UBC Flying Juniors at the Kitsilano dock. The Fireballs in the foreground are KYC members’ boats. This picture appeared in the Winter issue of the Beautiful BC magazine. I’m the guy wearing the yellow oilskin jacket, standing in the foreground. A couple of KYC Fireballs are also visible at the lower right, as well as a sliver of a Laser.
Eventually I got a turn to go out with my skipper and another novice, three per boat. It was a typical cloudy, cool fall morning, the wind moderate from the east. So we headed downwind, toward the Royal Vancouver Yacht Club, and I handled the jib and centerboard as I had been taught. I also began to notice that our skipper was not a “real” skipper, but one who had at best “meager” experience sailing. So when we were a mile or so downwind, I suggested we turn back, as we would be beating all the way back to KYC. So, we did, and I quickly noticed that the skipper was not at all adept at sailing close-hauled upwind, in fact, although we were sort of pointing upwind, we were actually drifting downwind. So I suggested that he pull the main in all the way, steer the boat until the main just begins to luff, while I was taking care of the jib. But he had a hard time getting it just right – we were vacillating between being stuck in irons and running on a broad reach. He was so exasperated that he handed me the tiller and said “Ok, you know this better than I do, so you steer!” So I got us safely and expeditiously back to KYC, and from that point on, I was an official UBC Sailing Club skipper!
One lesson I learned that day is that there are people who don’t know what they don’t know, while there are those who don’t know what they know.
During the winter 1972 season, we received several Lasers and held races every Saturday where the Lasers and FJ’s raced together. We also had a committee boat, the “Rubber Duck”, a sturdy little Zodiac inflatable dinghy. I enjoyed racing the Laser, because I could do it all by myself – I’m sort of a loner. I also helped with the race committee with running the races when my turn came up.
Launching the “Rubber Duck”. Need to wear boots if you don’t want to get your feet wet!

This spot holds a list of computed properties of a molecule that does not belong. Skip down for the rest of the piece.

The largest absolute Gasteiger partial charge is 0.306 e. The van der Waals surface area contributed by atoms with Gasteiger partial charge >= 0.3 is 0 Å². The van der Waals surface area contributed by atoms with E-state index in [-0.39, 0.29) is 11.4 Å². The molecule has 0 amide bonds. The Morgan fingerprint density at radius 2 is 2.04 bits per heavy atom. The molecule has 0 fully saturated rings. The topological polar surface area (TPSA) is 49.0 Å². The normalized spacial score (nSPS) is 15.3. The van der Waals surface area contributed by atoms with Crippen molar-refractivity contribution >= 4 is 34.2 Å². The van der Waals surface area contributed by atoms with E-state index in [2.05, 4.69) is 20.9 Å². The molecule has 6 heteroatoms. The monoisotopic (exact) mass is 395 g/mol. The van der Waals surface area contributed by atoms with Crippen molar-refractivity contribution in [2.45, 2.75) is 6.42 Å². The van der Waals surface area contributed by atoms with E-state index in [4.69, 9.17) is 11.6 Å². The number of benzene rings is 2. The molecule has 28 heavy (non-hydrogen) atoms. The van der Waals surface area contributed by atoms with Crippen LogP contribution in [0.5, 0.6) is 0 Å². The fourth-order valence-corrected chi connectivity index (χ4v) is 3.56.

Readying the boats at the dock for a race
FJ’s rounding the downwind mark, turning on the windward leg. That kayak had better get out of the way!
On Sundays we didn’t have organized races, so members who were skippers could take the boats out and sail around at their pleasure. One day, as we were hanging out in the clubhouse late afternoon, we noticed that one of the FJ’s hadn’t returned. We weren’t sure who was on the boat, but it was about an hour before dark, and we couldn’t see the FJ anywhere, so we called the Coast Guard, with the description of the missing boat. About an hour later, the Coast Guard cutter arrived at the KYC dock, with the FJ sitting on the aft of the boat. We all rushed down to the dock, the CG crew shoved the boat off the stern of the cutter into the water, handed the painter to the embarrassed sailor, and off they went. They found him near the lighthouse, with the wind blowing from the east. Silence all around. The skipper quietly said “sorry” and we helped him get the boat back up the ramp to the storage area.
Suggestion: If you’re a novice just going for a joyride, sail upwind first, so coming home will be easier.
In my second and third year at UBC (1973-1975), I served as Fleet Captain. We organized a couple of “Gluhwein and chicken” events during the winters, where we invited the KYC members. We would order several trays of Kentucky Fried Chicken (did you know they did catering?) and with the gluhwein, not much sailing was accomplished those days.
(to read part 2, click here)